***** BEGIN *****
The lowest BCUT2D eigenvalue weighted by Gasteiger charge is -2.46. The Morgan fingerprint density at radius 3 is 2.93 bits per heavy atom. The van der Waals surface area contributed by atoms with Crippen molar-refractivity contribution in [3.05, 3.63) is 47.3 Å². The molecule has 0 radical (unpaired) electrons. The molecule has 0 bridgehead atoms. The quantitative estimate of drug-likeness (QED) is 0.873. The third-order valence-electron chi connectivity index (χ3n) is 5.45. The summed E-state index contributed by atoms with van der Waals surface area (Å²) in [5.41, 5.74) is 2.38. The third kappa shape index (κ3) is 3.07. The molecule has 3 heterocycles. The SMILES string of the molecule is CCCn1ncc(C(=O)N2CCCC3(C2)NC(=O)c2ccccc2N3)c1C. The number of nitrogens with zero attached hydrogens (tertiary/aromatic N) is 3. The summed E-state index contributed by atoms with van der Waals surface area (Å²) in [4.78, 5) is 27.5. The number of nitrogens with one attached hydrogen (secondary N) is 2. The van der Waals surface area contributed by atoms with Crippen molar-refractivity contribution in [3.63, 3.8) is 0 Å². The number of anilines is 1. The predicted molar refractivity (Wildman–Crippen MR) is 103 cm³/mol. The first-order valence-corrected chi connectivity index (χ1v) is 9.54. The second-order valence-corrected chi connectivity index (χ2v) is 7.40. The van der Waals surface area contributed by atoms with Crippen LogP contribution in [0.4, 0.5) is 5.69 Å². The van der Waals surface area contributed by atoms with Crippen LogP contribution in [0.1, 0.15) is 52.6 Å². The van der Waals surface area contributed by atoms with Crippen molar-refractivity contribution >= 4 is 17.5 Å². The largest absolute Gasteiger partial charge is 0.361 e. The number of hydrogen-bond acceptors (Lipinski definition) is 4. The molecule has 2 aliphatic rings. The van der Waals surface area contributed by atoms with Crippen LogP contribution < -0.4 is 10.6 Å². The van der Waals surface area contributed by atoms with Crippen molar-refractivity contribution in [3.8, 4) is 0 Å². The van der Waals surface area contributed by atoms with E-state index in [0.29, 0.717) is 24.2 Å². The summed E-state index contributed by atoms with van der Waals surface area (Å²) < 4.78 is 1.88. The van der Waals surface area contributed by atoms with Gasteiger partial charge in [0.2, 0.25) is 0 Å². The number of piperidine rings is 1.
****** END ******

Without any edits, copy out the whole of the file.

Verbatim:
The lowest BCUT2D eigenvalue weighted by Gasteiger charge is -2.46. The Morgan fingerprint density at radius 3 is 2.93 bits per heavy atom. The van der Waals surface area contributed by atoms with Crippen molar-refractivity contribution in [3.05, 3.63) is 47.3 Å². The molecule has 0 radical (unpaired) electrons. The molecule has 0 bridgehead atoms. The quantitative estimate of drug-likeness (QED) is 0.873. The third-order valence-electron chi connectivity index (χ3n) is 5.45. The summed E-state index contributed by atoms with van der Waals surface area (Å²) in [5.41, 5.74) is 2.38. The third kappa shape index (κ3) is 3.07. The molecule has 3 heterocycles. The SMILES string of the molecule is CCCn1ncc(C(=O)N2CCCC3(C2)NC(=O)c2ccccc2N3)c1C. The number of nitrogens with zero attached hydrogens (tertiary/aromatic N) is 3. The summed E-state index contributed by atoms with van der Waals surface area (Å²) in [4.78, 5) is 27.5. The number of nitrogens with one attached hydrogen (secondary N) is 2. The van der Waals surface area contributed by atoms with Crippen molar-refractivity contribution in [3.63, 3.8) is 0 Å². The number of anilines is 1. The predicted molar refractivity (Wildman–Crippen MR) is 103 cm³/mol. The first-order valence-corrected chi connectivity index (χ1v) is 9.54. The second-order valence-corrected chi connectivity index (χ2v) is 7.40. The van der Waals surface area contributed by atoms with Crippen LogP contribution in [0.4, 0.5) is 5.69 Å². The van der Waals surface area contributed by atoms with Crippen LogP contribution in [0.1, 0.15) is 52.6 Å². The van der Waals surface area contributed by atoms with Crippen molar-refractivity contribution >= 4 is 17.5 Å². The largest absolute Gasteiger partial charge is 0.361 e. The number of hydrogen-bond acceptors (Lipinski definition) is 4. The molecule has 2 aliphatic rings. The van der Waals surface area contributed by atoms with Crippen LogP contribution < -0.4 is 10.6 Å². The van der Waals surface area contributed by atoms with Crippen molar-refractivity contribution in [3.8, 4) is 0 Å². The van der Waals surface area contributed by atoms with E-state index in [0.29, 0.717) is 24.2 Å². The summed E-state index contributed by atoms with van der Waals surface area (Å²) < 4.78 is 1.88. The van der Waals surface area contributed by atoms with Gasteiger partial charge in [0.2, 0.25) is 0 Å². The number of piperidine rings is 1.